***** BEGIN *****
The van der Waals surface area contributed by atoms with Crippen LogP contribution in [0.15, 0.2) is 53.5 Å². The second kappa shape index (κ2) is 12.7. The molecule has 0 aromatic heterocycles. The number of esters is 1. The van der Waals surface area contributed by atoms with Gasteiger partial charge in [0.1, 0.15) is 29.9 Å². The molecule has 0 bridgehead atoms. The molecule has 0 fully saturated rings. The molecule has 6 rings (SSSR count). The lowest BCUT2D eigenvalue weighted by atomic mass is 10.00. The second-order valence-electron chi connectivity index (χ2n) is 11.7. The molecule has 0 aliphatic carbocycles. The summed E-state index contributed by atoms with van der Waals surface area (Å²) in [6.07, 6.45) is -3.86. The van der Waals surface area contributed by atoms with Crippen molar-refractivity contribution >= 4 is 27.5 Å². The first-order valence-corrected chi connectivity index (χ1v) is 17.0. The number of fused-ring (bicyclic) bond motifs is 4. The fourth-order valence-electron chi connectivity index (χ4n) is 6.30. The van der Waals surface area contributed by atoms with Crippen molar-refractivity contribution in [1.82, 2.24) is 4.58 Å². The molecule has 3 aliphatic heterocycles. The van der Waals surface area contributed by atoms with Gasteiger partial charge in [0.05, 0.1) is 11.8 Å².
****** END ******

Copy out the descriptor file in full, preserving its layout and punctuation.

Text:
The van der Waals surface area contributed by atoms with Crippen LogP contribution in [0.15, 0.2) is 53.5 Å². The second kappa shape index (κ2) is 12.7. The molecule has 0 aromatic heterocycles. The number of esters is 1. The van der Waals surface area contributed by atoms with Gasteiger partial charge in [0.1, 0.15) is 29.9 Å². The molecule has 0 bridgehead atoms. The molecule has 0 fully saturated rings. The molecule has 6 rings (SSSR count). The lowest BCUT2D eigenvalue weighted by atomic mass is 10.00. The second-order valence-electron chi connectivity index (χ2n) is 11.7. The molecule has 0 aliphatic carbocycles. The summed E-state index contributed by atoms with van der Waals surface area (Å²) in [6.07, 6.45) is -3.86. The van der Waals surface area contributed by atoms with Crippen molar-refractivity contribution >= 4 is 27.5 Å². The first-order valence-corrected chi connectivity index (χ1v) is 17.0. The number of fused-ring (bicyclic) bond motifs is 4. The fourth-order valence-electron chi connectivity index (χ4n) is 6.30. The van der Waals surface area contributed by atoms with Crippen molar-refractivity contribution in [1.82, 2.24) is 4.58 Å². The molecule has 3 aliphatic heterocycles. The van der Waals surface area contributed by atoms with Gasteiger partial charge in [0.05, 0.1) is 11.8 Å².